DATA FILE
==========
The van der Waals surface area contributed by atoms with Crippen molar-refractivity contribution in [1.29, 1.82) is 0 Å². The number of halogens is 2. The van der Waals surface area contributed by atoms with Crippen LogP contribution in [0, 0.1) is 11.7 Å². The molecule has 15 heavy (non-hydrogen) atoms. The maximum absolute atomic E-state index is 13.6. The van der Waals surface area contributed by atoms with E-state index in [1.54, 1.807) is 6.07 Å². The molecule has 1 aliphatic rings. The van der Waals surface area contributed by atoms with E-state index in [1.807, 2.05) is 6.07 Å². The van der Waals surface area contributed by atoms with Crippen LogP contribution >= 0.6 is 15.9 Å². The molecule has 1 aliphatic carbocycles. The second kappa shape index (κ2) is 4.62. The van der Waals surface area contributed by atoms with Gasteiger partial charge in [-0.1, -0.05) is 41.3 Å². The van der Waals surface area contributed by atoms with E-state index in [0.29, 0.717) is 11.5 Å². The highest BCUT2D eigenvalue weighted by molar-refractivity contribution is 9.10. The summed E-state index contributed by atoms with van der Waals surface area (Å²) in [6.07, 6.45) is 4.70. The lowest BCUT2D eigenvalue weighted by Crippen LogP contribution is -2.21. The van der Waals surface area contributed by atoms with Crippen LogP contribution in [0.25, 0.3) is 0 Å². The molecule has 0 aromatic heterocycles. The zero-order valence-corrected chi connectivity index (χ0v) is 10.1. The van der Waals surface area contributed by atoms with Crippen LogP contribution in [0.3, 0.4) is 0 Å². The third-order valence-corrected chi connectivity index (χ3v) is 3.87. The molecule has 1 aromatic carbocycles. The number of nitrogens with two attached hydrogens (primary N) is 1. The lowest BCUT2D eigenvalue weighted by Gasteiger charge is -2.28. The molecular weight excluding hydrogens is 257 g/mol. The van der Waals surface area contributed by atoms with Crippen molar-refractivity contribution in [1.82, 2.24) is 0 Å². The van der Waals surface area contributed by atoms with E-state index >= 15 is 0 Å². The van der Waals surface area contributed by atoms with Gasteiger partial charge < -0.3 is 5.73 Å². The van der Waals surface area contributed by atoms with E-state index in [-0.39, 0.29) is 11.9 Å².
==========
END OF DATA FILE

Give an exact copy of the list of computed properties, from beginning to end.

The van der Waals surface area contributed by atoms with Crippen molar-refractivity contribution in [1.29, 1.82) is 0 Å². The number of halogens is 2. The van der Waals surface area contributed by atoms with Crippen LogP contribution in [0, 0.1) is 11.7 Å². The molecule has 15 heavy (non-hydrogen) atoms. The maximum absolute atomic E-state index is 13.6. The van der Waals surface area contributed by atoms with E-state index in [1.54, 1.807) is 6.07 Å². The molecule has 1 aliphatic rings. The van der Waals surface area contributed by atoms with E-state index in [1.807, 2.05) is 6.07 Å². The van der Waals surface area contributed by atoms with Crippen LogP contribution >= 0.6 is 15.9 Å². The molecule has 1 aliphatic carbocycles. The second kappa shape index (κ2) is 4.62. The van der Waals surface area contributed by atoms with Gasteiger partial charge in [-0.1, -0.05) is 41.3 Å². The van der Waals surface area contributed by atoms with E-state index in [0.29, 0.717) is 11.5 Å². The highest BCUT2D eigenvalue weighted by molar-refractivity contribution is 9.10. The summed E-state index contributed by atoms with van der Waals surface area (Å²) in [6.07, 6.45) is 4.70. The lowest BCUT2D eigenvalue weighted by Crippen LogP contribution is -2.21. The van der Waals surface area contributed by atoms with Crippen LogP contribution in [0.25, 0.3) is 0 Å². The molecule has 0 aromatic heterocycles. The zero-order valence-corrected chi connectivity index (χ0v) is 10.1. The van der Waals surface area contributed by atoms with Crippen LogP contribution in [0.3, 0.4) is 0 Å². The third-order valence-corrected chi connectivity index (χ3v) is 3.87. The molecule has 1 aromatic carbocycles. The number of nitrogens with two attached hydrogens (primary N) is 1. The lowest BCUT2D eigenvalue weighted by Gasteiger charge is -2.28. The molecular weight excluding hydrogens is 257 g/mol. The van der Waals surface area contributed by atoms with Crippen molar-refractivity contribution in [1.82, 2.24) is 0 Å². The van der Waals surface area contributed by atoms with E-state index >= 15 is 0 Å². The van der Waals surface area contributed by atoms with Gasteiger partial charge < -0.3 is 5.73 Å². The van der Waals surface area contributed by atoms with E-state index in [-0.39, 0.29) is 11.9 Å².